Great characters have “that one thing”.

What do I mean by this? I mean that a great character has some skill or attribute that makes her stand out from the rest. Maybe she's sort of average in other endeavors, but when it comes to “that one thing”, she's really amazing. Maybe it's smarts, or a special skill, or being tremendously driven to succeed...it could be anything. Whatever that signature element of the character is, everyone who reads about her will agree that, yes, she was sure amazing at that pursuit. This can be traced back to the hero myths of the ancient days. Achilles was nearly invulnerable. Hercules was the strongest of the strong. Beowulf had such an iron grasp that he was able to tear Grendel's arm from its socket. Your character doesn't need to have something so tangible as super strength or skin like iron, but characters with something special about them tend to work better.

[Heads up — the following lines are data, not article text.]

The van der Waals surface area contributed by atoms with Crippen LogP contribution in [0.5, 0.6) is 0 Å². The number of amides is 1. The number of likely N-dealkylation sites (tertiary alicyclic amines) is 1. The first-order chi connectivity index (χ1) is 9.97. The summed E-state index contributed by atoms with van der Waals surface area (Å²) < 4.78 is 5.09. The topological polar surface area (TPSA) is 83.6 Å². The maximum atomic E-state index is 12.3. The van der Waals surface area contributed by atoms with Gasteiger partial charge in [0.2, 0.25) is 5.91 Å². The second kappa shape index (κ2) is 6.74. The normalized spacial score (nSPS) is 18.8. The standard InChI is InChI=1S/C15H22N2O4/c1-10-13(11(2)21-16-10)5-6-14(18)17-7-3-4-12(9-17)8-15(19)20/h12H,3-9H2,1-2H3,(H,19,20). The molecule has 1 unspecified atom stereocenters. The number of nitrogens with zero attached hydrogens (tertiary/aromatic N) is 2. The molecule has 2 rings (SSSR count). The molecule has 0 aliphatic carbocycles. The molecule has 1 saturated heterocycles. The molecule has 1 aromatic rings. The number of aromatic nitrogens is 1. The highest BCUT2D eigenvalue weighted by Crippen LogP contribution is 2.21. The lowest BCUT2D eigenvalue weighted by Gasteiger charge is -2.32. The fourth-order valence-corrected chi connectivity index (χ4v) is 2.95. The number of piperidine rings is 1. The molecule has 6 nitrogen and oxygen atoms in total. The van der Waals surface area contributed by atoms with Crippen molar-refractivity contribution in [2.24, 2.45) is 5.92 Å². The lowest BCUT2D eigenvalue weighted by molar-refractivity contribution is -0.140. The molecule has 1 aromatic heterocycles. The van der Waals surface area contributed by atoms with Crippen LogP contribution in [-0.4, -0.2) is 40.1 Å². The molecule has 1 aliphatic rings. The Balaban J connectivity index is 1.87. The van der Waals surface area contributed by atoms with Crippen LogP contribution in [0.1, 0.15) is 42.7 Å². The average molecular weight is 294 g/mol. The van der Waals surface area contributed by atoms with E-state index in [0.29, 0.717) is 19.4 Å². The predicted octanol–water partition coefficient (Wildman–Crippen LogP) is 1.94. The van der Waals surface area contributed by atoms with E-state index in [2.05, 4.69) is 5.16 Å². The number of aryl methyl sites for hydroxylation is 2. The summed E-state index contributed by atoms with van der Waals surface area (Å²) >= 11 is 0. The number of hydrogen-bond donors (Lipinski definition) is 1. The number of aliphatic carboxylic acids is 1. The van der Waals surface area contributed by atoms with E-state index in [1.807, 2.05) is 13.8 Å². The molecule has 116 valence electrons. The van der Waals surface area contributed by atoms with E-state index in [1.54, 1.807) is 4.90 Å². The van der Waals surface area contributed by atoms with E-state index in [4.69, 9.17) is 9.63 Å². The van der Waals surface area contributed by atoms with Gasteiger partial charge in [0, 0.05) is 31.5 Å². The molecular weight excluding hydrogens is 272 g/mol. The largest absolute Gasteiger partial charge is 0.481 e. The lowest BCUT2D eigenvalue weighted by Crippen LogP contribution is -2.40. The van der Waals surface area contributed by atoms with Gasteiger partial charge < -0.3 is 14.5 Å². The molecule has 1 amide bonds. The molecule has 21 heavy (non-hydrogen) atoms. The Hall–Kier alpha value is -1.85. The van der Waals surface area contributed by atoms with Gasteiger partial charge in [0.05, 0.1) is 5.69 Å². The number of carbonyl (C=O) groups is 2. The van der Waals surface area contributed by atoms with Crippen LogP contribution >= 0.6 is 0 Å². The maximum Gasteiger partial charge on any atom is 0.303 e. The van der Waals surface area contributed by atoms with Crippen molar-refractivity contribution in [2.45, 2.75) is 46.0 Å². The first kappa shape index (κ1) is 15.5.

But the balances of fate must be heeded.

The heroes of legend all had that one, ideal quality. They were often counterbalanced by some tragic failure. Sure, Achilles was a bad dude on the battlefield, but he wasn't anyone's idea of a nice guy. He was sullen and morose, filled with spite. The spot on his heel where he could be harmed is the prosaic “flaw”, but it could be said that his greater flaw was in his nature—that unreasoning rage that drove him to the brink of madness. For all his martial power, he was not a happy or well-adjusted guy. Otherwise, he'd have surely been king, not Agamemnon.

It's not required that all your characters have a fatal flaw, but they surely will have some downfalls. Maybe they're lazy when things seem safe. Maybe they have some compulsion they can't control. It's possible that they can't be trusted for some reason. They may know very well that these flaws exist, and hope to change them. Some characters may be unaware of the impact their flaws have on other people.